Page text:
What are the ACER aptitude tests?
Providing reporting tools and services to schools, universities, training organizations and employers, ACER (otherwise known as The Australian Council for Education Research) helps employers to recruit new talent.
The ACER aptitude tests are a set of assessments designed to evaluate the academic achievement and progress of students in Australia. They measure what students have learned in their educational journey and enable teachers, parents, and school administrators, to make decisions about how best to support each student’s learning.
Legal firms looking to hire the brightest minds work with ACER to ensure they have a comprehensive overview of their applicants’ skills and values.
How are the ACER aptitude tests formatted?
If you are applying for a job or university program that requires the ACER aptitude tests, understanding how the tests are formatted can help you pass with a high score.
ACER provides the following tests:
ACER Vocational Selection Test
Five tests exist within the ACER VST, but generally, candidates only have to take three of the following five tests (depending on the job role you’re applying for):
1. ACER Verbal Reasoning
This consists of two types of verbal reasoning questions. The first is where you will be given passages of texts that you’ll have to answer questions on. The second will present you with a flow chart detailing a task and again, you will be asked to answer questions on it.
2. The Core Vocational Selection Test
This includes three tests: verbal reasoning, quantitative reasoning and abstract reasoning.
3. ACER Quantitative Reasoning / Numerical Reasoning
This test examines your numerical and mathematical skills.
4. ACER Abstract Reasoning
This abstract reasoning test will require you to work through diagrams to identify the relationship between each diagram, before choosing the missing one.
5. Optional components
This includes two tests. Mechanical reasoning, which tests your understanding of mechanical systems, and the relationship between the moving parts in a mechanism. And interpersonal understanding, which is essentially a personality questionnaire.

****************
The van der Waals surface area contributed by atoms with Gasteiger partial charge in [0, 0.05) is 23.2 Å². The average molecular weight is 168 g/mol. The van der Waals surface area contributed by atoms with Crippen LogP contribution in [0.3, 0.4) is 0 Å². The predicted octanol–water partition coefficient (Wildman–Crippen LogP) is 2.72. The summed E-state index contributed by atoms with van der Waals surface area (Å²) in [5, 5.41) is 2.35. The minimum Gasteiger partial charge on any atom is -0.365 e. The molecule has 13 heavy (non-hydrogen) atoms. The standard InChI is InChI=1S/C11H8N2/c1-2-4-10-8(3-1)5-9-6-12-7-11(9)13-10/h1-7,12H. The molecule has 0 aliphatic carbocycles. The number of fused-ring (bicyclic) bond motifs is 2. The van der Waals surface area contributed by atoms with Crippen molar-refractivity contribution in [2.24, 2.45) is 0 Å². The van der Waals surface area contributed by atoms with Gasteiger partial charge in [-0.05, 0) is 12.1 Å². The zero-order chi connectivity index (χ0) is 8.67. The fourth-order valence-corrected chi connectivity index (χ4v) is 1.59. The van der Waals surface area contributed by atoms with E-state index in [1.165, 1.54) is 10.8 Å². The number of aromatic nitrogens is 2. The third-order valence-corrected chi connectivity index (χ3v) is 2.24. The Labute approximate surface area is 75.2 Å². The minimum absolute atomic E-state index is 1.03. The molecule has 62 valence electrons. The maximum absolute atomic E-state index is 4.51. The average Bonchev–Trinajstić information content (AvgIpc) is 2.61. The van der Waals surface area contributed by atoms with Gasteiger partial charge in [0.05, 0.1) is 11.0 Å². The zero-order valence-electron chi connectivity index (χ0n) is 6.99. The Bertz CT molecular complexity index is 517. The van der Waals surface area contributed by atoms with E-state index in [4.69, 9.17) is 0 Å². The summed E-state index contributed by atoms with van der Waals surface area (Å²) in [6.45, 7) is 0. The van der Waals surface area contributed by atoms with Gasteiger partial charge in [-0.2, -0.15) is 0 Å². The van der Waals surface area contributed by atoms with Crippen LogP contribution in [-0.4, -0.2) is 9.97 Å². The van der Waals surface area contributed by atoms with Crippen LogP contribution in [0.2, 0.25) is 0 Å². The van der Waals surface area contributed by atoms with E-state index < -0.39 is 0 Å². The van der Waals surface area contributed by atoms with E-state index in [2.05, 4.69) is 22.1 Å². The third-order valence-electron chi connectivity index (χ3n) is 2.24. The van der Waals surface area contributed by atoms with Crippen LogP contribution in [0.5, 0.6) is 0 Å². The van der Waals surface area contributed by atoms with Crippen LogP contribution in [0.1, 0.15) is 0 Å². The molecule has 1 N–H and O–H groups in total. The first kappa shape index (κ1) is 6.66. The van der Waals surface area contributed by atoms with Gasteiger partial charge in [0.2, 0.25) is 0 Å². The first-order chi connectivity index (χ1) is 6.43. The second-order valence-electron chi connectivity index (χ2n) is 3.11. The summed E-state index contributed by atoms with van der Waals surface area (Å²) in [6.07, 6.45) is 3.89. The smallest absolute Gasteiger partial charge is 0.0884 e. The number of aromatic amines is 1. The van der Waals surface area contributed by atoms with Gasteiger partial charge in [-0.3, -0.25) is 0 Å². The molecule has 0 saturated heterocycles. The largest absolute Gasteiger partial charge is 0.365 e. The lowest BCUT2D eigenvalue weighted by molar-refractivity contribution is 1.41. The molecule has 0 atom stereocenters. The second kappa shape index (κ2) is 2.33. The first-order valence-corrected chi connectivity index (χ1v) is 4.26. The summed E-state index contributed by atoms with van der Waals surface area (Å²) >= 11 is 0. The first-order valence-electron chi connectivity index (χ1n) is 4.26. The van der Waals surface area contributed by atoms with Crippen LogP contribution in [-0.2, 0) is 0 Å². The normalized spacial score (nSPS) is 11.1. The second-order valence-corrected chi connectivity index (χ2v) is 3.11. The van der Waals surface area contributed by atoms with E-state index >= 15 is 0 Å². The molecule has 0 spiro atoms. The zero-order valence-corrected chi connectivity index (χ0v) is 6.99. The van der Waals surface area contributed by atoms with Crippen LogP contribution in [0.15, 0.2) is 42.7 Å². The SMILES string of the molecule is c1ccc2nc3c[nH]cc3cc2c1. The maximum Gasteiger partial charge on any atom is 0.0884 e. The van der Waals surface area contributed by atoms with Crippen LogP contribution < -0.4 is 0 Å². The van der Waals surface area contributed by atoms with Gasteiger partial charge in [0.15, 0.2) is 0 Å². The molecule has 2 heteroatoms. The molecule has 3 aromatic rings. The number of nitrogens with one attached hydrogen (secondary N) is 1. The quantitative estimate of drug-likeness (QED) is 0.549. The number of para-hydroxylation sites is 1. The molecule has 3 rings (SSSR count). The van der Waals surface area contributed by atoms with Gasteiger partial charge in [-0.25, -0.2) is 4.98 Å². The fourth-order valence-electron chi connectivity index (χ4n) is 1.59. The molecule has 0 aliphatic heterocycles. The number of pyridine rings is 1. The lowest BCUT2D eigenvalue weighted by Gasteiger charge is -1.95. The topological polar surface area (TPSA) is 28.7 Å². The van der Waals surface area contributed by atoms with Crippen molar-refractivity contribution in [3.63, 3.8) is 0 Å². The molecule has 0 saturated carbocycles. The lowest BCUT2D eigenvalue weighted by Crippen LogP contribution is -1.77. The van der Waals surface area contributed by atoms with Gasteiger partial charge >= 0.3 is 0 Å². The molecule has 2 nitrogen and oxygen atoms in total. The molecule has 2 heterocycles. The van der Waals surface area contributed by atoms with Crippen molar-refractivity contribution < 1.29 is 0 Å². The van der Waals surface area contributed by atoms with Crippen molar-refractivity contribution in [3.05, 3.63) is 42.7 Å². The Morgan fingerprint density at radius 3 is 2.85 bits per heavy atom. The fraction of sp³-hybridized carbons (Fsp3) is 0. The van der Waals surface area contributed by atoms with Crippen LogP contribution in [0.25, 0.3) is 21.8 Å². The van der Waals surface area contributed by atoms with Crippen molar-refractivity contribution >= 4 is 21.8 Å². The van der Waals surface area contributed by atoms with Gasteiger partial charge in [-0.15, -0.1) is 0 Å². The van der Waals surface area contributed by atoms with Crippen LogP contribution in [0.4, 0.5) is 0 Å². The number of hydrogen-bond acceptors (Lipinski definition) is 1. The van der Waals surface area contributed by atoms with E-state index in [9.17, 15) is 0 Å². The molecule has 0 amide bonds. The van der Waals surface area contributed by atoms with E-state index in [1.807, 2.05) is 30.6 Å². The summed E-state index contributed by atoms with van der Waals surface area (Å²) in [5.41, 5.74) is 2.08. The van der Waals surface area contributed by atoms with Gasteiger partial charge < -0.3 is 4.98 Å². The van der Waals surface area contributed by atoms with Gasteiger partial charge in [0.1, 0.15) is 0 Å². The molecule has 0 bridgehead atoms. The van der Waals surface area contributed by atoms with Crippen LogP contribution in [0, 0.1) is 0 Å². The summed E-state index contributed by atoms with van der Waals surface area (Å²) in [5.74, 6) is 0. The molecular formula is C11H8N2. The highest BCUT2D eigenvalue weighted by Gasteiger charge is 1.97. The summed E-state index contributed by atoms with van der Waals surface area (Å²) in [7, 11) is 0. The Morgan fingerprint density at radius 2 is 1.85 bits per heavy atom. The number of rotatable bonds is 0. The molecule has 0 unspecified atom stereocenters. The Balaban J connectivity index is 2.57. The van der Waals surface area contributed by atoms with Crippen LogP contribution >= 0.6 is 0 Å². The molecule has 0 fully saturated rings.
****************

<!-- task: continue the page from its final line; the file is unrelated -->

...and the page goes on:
ACER Core Skills Profile for Adults Aptitude Test
The ACER CSPA aptitude test is most commonly used in Australia, and consists of four components. Cleverly, the test adapts to your capability level based on how you have answered the previous questions. The four components include:
1. CSPA Numeracy
The CSPA numeracy test looks at how well you can solve simple mathematical challenges in measurement, geometry, statistics, probability and algebra.
The questions are of moderate to high difficulty and require a solid understanding of core mathematical concepts.
2. CSPA Reading
Similar to verbal reasoning, the ACER CSPA reading test requires you to read and understand passages of text in order to answer questions. The test includes multiple-choice questions that assess various aspects of reading comprehension, such as understanding the main idea, making inferences, and the strength of your vocabulary.
You will need to work on your reading strategies to comprehend the passages and answer the questions. Strategies such as skimming, scanning, and summarizing can help you quickly identify important information and make connections between ideas.
3. CSPA Writing
The CSPA writing test will require you to write a letter, report or short passage based on a specific brief.
Assessors are looking for candidates that are able to organize and structure their writing efficiently. This includes developing a clear thesis statement, using supporting evidence and examples, and organizing your ideas in a logical and coherent manner.